On May 24, the day the group was formed, the members co-sponsored a congressional staff briefing at which Ben Wu, the Commerce Department's assistant secretary for technology policy, said he was planning to release a Technology Administration white paper with an e-waste roadmap. As of the past week, the Technology Administration had not issued the document.
Meanwhile, the Senate is also in the early stages of trying to mandate e-cycling nationwide.
Sens. Ron Wyden (D-Ore.) and Jim Talent (R-Mo.) said the federal government should provide financial incentives for recycling. Last March, they introduced the Electronic Waste Recycling Promotion and Consumer Protection Act that would require federal executive agencies to remanufacture or recycle all display screens and system units that they buy. The bill would offer tax credits to consumers and companies that do the same.
The bill would also direct the EPA to calculate the costs and benefits of creating a national e-waste recycling program. It was referred to the Senate Finance Committee.
The GAO released a report yesterday recommending the EPA draft legislation for a nationwide financing system to make e-cycling easier for consumers, companies and government. The study also states EPA should require federal agencies to buy "green" electronics, reduce the environmental impact of electronics products during their use and dispose of obsolete electronics in an environmentally safe way.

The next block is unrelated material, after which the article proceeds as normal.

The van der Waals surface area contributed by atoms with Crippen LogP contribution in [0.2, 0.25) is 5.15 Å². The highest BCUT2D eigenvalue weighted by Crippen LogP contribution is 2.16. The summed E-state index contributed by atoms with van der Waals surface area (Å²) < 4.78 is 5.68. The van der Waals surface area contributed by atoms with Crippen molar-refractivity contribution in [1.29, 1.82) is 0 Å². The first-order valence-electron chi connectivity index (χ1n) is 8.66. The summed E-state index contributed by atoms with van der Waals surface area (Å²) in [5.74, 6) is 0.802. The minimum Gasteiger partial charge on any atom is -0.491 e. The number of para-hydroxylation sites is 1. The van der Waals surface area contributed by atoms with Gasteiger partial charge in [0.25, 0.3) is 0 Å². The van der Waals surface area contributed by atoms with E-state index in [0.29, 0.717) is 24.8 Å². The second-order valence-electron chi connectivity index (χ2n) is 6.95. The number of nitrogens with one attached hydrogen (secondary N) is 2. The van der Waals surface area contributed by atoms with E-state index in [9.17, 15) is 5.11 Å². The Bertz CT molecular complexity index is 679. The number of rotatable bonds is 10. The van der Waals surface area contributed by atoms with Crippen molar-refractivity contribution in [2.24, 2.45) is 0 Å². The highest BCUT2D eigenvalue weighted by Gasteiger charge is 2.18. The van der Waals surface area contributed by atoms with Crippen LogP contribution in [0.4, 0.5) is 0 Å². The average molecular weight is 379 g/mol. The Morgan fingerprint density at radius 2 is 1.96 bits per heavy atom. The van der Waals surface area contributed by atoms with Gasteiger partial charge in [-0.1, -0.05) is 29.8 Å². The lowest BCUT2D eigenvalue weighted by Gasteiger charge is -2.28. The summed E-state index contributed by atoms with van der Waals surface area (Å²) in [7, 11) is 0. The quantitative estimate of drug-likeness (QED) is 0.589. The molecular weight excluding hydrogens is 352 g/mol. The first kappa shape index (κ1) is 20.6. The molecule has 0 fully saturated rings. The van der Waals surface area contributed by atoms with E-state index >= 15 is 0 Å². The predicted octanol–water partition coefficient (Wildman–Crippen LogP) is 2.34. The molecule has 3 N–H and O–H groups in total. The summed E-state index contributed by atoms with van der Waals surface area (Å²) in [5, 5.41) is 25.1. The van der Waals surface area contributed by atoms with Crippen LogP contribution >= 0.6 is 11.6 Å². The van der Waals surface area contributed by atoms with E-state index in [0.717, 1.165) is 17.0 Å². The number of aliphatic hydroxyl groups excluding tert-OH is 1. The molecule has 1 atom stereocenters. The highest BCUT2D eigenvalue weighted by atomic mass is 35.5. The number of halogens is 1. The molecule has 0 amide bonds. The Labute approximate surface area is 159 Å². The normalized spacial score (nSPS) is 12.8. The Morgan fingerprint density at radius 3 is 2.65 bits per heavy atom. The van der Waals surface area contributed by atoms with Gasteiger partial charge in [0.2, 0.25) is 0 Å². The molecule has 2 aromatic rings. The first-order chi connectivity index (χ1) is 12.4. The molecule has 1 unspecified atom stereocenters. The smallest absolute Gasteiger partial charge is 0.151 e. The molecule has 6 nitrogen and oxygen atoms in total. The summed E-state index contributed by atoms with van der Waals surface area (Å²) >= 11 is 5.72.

“Consumers generally have to pay fees and drop off their used electronics at often inconvenient locations to have them recycled or refurbished for reuse,” according to GAO letter. The letter was addressed to several senators, including Ranking Minority Member of the Senate Environment and Public Works Committee Sen. Jim Jeffords (D-Vermont), chairman of the Senate Subcommittee on Superfund and Waste Management John Thune (R-S.D.), Talent and Wyden.
Local governments cannot fund curbside pickup for recycling used electronics because it is too expensive. Currently, federal law allows hazardous used electronics in municipal landfills.
For its part, industry is divided between two potential solutions to the economic problem. One, an advanced recovery fee, involves placing an additional fee on a product at the point of sale. The other, extended producer responsibility, requires product manufacturers to assume financial and physical responsibility for taking back their products for recycling or reuse.
Although manufacturers surveyed by the GAO had individual preferences on a financing mechanism, all said they wanted a single national system.
Two different systems for e-cycling exist in California and Maine, suggesting that without a national approach, a patchwork of potentially conflicting state requirements is developing, GAO officials wrote. Piecemeal approaches, they added, might increase costs for manufacturers, retailers and recyclers.